What Age Are You?
June 24, 2014
Posted by AmySanderMontanez at 6/13/2011 4:54 PM | Add Comment
Master family therapist, Maurizio Andolfi, M.D., was the main speaker at the three-day SC Marriage and Family Therapy conference in Charleston, SC this past weekend. He was working live with a single mother and her twin children, trying to empower the mother to take control of her home, when he said this to the mother:
“If you are not your real age with your parents, you are only half a person.”
As I hurried to jot down these words verbatim, I noticed that almost everyone in my row was doing the same. His words had hit a nerve.
How interesting, I thought as the day went on, that we struggle in so many ways to be our age and treat others as the age they are. Sometimes we have to fight to be our age with our parents. We have to let them know that they must see us and treat us as adults. Acting our age can be a good predictor of getting that to happen, but not always.
A girlfriend of mine received a card from her mother on her 35th birthday. The outside of the card read, “To my daughter who is almost grown”. Seriously. When she showed me the card I laughed out loud but it was not humorous to her. Her mother still saw her as an adolescent. She had a college degree, a husband, two children, and a mortgage. But she was only “almost grown”. Fighting with her mother’s perception of her had created constant relational difficulties. I have held on to this memory and have made great efforts to treat my adult daughter with the respect she has earned as a well-functioning adult.
There are also parents who treat their children as if they are older than they really are. We have 15 year-old children who are being treated as if they are fully grown. They are given all the privileges of being an adult… cars, money, freedom… but none of the responsibility, and so they turn in to pseudo adults, or as Andolfi would put it, half people. We also have college students whose parents send them off to college with this message: ‘You are an adult now.’ Then the parents disappear as if they had flipped a switch and their adolescent had magically, overnight, turned into a responsible adult. No coaching. No more guidance. No helping hand. No hand. These kids flounder and often fail in the college world. They, too, become half people, but in a very different way.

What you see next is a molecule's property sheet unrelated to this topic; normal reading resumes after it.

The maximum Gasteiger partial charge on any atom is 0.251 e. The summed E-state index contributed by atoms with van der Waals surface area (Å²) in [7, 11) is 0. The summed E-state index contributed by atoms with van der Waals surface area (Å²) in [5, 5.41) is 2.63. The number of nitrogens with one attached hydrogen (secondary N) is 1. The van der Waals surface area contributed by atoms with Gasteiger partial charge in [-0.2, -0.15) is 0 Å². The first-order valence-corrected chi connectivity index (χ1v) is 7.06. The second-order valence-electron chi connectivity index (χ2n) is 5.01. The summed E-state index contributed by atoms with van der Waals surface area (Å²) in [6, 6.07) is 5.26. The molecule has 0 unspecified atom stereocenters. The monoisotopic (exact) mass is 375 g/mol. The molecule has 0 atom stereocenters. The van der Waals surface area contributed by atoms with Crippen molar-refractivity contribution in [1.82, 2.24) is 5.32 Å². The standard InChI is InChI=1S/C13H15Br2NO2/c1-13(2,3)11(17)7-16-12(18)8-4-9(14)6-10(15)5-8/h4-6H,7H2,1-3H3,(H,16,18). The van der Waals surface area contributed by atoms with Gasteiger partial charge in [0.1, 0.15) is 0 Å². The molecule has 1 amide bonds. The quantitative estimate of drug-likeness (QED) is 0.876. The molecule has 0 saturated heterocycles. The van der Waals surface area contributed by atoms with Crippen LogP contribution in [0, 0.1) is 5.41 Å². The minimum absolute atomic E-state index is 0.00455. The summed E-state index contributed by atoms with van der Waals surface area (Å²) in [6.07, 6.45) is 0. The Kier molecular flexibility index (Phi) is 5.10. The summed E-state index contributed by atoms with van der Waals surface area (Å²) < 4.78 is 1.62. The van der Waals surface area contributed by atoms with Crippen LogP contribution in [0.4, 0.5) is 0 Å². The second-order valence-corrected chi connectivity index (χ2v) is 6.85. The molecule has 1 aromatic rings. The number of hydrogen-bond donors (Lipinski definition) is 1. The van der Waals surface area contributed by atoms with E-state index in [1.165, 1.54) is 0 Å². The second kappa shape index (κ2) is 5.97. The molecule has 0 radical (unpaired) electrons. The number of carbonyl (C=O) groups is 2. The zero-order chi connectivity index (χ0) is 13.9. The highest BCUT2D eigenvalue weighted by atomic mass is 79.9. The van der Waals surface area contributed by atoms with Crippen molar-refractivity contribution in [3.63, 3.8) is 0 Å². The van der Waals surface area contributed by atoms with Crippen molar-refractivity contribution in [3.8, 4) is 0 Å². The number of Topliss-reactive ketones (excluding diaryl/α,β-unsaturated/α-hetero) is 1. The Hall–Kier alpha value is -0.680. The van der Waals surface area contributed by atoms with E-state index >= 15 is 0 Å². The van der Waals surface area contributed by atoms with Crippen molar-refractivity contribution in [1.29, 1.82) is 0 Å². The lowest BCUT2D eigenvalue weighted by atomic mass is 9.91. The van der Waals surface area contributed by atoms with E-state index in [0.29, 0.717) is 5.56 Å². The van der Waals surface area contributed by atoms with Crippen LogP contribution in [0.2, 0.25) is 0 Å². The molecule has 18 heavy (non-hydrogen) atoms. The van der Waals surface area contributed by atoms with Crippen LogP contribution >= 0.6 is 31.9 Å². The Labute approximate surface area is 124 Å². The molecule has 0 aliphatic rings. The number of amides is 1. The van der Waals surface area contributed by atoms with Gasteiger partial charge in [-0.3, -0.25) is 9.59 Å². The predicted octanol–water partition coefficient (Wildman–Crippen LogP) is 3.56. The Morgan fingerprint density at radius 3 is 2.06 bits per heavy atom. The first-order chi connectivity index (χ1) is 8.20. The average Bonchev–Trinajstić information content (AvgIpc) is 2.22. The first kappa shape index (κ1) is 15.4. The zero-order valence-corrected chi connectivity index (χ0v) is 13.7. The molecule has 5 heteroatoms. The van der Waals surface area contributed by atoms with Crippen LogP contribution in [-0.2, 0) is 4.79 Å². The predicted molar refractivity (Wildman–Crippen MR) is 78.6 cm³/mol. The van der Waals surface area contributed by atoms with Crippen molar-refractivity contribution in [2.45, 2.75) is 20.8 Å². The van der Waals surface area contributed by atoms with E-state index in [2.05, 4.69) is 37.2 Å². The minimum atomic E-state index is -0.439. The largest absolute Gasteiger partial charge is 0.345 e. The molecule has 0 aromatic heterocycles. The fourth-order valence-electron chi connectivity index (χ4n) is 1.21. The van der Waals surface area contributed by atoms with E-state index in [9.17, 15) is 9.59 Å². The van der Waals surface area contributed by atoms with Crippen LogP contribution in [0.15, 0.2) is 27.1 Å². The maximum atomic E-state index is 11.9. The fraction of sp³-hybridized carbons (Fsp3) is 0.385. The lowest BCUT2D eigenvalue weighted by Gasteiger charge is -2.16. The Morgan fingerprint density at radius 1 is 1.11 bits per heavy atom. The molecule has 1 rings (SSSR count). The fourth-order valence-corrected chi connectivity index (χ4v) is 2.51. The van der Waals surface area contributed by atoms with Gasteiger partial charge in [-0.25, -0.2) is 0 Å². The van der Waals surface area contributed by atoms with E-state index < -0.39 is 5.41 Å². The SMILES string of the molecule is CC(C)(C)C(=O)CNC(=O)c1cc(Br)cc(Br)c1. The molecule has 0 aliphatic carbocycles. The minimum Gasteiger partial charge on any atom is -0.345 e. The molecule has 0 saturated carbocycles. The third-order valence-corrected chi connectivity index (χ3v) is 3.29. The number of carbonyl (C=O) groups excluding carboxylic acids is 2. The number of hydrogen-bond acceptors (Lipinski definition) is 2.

I also began thinking about the children who, because of family dynamics, end up parenting a parent. When a parent is incompetent, sick, addicted, or in any way unable to function properly, a child often takes the role of being in charge of the family. This child skips a generation and all kinds of crazy things can happen. I remember a time when my brother and sister-in-law were going to keep my then 6 year-old daughter for a weekend. When I was kissing her good-bye I said, “Now take good care of Uncle Eric and Aunt Loretta,” to which she replied, “Oh Mommy, you know I can’t do that. I am only six years old.” I stand corrected, again, by my Zen master.
How do we interact with our aging parents? With our adult children who have been compromised by the recession, job loss, illness, or other difficult circumstances? And if we no longer have parents, how do we treat ourselves as the age we really are?
I often hear the saying, ‘Age is only a number,’ and I understand the meaning of this in relation to how we view ourselves, how we feel, and how we interact with life. But I love Andolfi’s words, and his intention with these words. We are called to act our full age, not more, not less. We can ask others to treat us in age appropriate ways. It makes for healthy living and a solid family.
Amy Sander Montanez, D.Min.
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